Seven months after taking charge of the government, Ali made Kufa his new capital. Following were some of the reasons that prompted this change:

1. The battle of Basra or the battle of the Camel was fought and was won with the aid of the people of Kufa. Ali made Kufa his capital, partly in recognition of this service by them.

2. Ali was anxious to save Medina from the havoc of civil strife like the one which had ended in the murder of Uthman. He did not want Medina to become the locale of political disturbances at any time, and he wanted to save the City of the Prophet from destruction or desecration in the possible wars of the future.

3. Kufa had a more central position in the empire. Administrative facility of the vast and sprawling territories dictated this change.

4. It was easier for Ali to watch the movements of Muawiya from Kufa than from Medina.” (The History of Islam)

Kh. Muhammad Latif Ansari of Pakistan, a contemporary historian, has pointed out in his History of Islam, that just as Abu Jahl and Abu Sufyan were responsible for the migration of Muhammad from Makkah to Medina, so was the latter’s son, Muawiya, responsible for Ali’s migration from Medina to Kufa. He says that civil wars had begun but theaters of war were too distant from Medina. Ali, therefore, changed the capital for strategic reasons, and this supports his claim that it was the rebellion of Muawiya, the governor of Syria, which was responsible for his (Ali’s) migration from Hijaz to Iraq.

Actually, there were both pragmatic and idealistic reasons why Ali changed the capital. Some of them were as follows:

(1) When Ali ascended the throne of khilafat, the important urban centers of the empire were Damascus in Syria, Makkah and Medina in Hijaz, and Basra and Kufa in Iraq.

Damascus was held by Muawiya, and was, therefore, the center of opposition to Ali. Of the other four cities, Makkah, at first, was in the hands of the rebel leaders – Ayesha, Talha and Zubayr. In Makkah, they raised a volunteer army of 3000 warriors. They left Makkah with their army for Basra, and occupied that city. Many of those Makkans who did not go to Basra with the rebel army, gave it their material support. Thus Ali could count Makkah out.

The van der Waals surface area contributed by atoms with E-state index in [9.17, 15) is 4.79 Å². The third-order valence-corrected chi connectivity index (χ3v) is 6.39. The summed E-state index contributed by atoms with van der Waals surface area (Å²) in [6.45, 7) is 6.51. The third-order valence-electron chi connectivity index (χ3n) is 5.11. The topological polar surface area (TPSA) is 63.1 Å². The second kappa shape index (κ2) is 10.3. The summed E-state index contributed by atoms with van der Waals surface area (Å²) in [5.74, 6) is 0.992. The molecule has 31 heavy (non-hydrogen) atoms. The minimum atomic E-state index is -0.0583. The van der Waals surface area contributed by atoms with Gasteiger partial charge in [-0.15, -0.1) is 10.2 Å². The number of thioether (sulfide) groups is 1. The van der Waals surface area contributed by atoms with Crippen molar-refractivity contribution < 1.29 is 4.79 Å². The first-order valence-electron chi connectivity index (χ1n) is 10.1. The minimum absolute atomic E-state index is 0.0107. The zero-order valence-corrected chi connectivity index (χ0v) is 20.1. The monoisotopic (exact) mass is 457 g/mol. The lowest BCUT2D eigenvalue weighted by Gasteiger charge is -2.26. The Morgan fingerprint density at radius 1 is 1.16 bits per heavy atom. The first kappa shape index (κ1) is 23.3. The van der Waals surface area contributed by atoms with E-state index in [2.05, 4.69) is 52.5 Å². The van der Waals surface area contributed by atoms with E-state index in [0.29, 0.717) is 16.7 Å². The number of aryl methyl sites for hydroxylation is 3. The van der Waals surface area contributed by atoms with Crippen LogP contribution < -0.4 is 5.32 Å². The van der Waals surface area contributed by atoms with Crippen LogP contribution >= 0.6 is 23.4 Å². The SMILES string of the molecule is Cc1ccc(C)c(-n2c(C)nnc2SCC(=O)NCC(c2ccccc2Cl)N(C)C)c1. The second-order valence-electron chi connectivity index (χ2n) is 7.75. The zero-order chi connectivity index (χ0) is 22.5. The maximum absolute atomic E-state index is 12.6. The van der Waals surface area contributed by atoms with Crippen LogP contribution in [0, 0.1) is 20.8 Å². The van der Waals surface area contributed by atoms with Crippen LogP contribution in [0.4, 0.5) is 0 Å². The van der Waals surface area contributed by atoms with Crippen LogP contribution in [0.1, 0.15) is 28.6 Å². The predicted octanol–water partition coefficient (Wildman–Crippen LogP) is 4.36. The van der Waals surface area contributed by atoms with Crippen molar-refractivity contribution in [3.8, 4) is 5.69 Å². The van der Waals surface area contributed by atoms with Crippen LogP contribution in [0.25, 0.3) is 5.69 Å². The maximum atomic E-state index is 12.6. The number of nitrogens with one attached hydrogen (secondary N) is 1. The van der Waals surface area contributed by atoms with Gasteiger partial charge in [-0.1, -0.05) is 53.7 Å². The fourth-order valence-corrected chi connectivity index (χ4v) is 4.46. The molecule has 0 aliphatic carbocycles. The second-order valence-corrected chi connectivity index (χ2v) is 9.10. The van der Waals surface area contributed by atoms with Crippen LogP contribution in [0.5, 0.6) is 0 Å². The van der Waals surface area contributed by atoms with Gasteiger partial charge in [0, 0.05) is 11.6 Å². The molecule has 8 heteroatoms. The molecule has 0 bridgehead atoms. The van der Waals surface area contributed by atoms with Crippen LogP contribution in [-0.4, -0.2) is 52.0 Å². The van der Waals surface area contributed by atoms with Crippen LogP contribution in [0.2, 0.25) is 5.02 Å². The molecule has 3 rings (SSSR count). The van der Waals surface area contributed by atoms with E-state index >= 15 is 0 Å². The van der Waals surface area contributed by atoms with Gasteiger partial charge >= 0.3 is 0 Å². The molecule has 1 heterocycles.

Medina had a record hardly any better. As noted before, when Uthman was killed, Medina was at the mercy of the rebels. The Muhajireen and the Ansar realized that there was no one in all Dar-ul-Islam who could save the city from being plundered, the people from being massacred, and the government from breaking down, except Ali. They, therefore, appealed to him to take charge of the government.

Ali told the Muhajireen and the Ansar that he would accept their offer if they gave him a pledge to obey his orders both in peace and in war. They gave him their pledge to obey him, and he accepted their offer.

But only a few days had passed when rebellion reared its head in Makkah against the caliphal authority. Ali went into the Mosque, and called upon the Muhajireen and the Ansar to rise in defense of the central government. Their only response was silence. Ali reminded them of the pledge they had given to him to obey him and they still did not respond. All his appeals and reminders seemed to fall on deaf ears.

It was only after many weeks of appeals and a great effort that Ali could enlist the support of seven hundred volunteers in Medina. This was all that Medina would do for him. He left Medina with these volunteers – never to return.

Basra, the fourth city, had acknowledged Ali’s authority, and he had appointed Uthman ibn Hunaif Ansari its new governor. But before Ali arrived in Iraq, the “triumvirate” of Ayesha, Talha and Zubayr had already captured Basra. Uthman ibn Hunaif barely managed to escape from Basra with his life.